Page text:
A DAY at SCHOOL
It was not an easy day. It was a long, at times cold, other time scary and constantly challenging day. Furthermore there was no reason to put myself through this ordeal. After all I was skipping out on my responsibilities of work, you know the kind that puts food on one’s table and furthers a career. Instead I was working on self-indulging my physical and mental senses, not to mention copping an adrenaline rush. The payoff? A day of rejuvenation, of feeling alive, and maybe a bit of creative reward.
The alarm sounded at 6 a.m. A check of the wind and outdoor temperature revealed a light off-shore breeze and 50 degrees Fahrenheit. The conditions were perfect for what could be an epic day of surf. The day before a large swell, as predicted, started pulsing into shore and I jumped on the opportunity to catch some waves knowing that my plans for the following day may not allow the time or energy to surf. Having satisfied my surf craving the prior day I now set my mind on photographing. I loaded my truck with cameras, tripod, water housing, swim fins, wetsuit, an assortment of snacks and fruit and water. Class was in session!
While I usually head out with no definite agenda as to where I’m going to shoot (too many variables involved with surfing) this time I left with a set curriculum in hand. The advantage to not being rigid is that you can follow where you think the best waves and photo opportunities are and let conditions dictate your moves. The problem with that is you can end up chasing your tail and miss out on the best moments. Anyway, deciding to buck my past trends I made plans to photograph at three known surf spots—one in the morning, one at midday, and one in the evening. It didn’t matter if the best waves or surfers were happening or not at these locations and/or times. I was challenging myself to come up with the most excellent photos I could under the circumstances I put myself in. Call it a day at school.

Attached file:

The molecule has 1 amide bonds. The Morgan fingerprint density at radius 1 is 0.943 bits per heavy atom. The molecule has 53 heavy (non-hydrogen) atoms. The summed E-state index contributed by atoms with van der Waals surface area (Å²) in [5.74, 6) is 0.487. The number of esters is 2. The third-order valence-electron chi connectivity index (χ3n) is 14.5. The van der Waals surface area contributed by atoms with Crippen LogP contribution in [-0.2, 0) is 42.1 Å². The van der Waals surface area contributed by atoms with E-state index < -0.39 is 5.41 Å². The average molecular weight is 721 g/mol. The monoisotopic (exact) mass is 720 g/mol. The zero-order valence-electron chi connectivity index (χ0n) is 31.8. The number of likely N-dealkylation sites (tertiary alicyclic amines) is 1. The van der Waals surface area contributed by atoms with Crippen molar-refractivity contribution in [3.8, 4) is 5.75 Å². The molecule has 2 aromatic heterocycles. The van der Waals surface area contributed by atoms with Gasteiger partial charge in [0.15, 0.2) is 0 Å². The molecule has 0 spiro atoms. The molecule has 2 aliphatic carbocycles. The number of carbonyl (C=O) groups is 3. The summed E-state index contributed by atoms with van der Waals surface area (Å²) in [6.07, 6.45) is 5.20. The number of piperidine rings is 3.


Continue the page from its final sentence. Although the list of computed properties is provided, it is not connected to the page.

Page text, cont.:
First period was at the pier in Lake Worth, Florida. If the swell was huge it could be quite impressive to see waves crashing against the pier with the accent of dramatic morning light. The contrast and graphics of the pier pilings juxtaposed against powerful, blue ocean swells with surfers taking steep, late drops on pier high waves was the vision I had in mind. When I arrived, though, I was greeted by the unexpected. The swell was not huge, the waves were not crashing against the pilings and few surfers were out. The light, however, was good and I was determined to tackle the challenge.
Reluctantly I decided to walk out on the pier; it’s too common of a spot to shoot from and once there you’re limited to one vantage point. Nevertheless little else was happening and I didn’t feel like chasing a tail. It took a long time to find my eye and I found myself becoming frustrated. Slowly, however, I started to see things: Texture, shadows, close-ups, action, contrast, long-view scenes and special moments. And while the early morning light wasn’t spectacular it was nevertheless beautiful and made for a post card look of the blue/green ocean water.
Knowing the likelihood of better surf and surfing elsewhere I halfheartedly stayed longer than I normally would have for no reason other than my personal challenge. As I finally made my way back to the truck I took a last glance at the pier and, with eyes now in tune, discovered more striking imagery. I barely had to move two feet from the truck to capture what are some of the best scenic photographs of the day. I drove away pleased with my effort and headed to my second planed destination. Still, I couldn’t help but think of what I could possibly be missing!
Another unexpected surprise greeted me at my second destination. Palm Beach, for the uninitiated, has very limited beach access and available parking. This particular locale, being no different, did allow for a quick check of the surf without much worry of a hefty fine. Yes, you parked illegally and crossed an empty lot but you were hidden from the main road. Well to my surprise the empty lot was now under construction and blocked from access to the beach!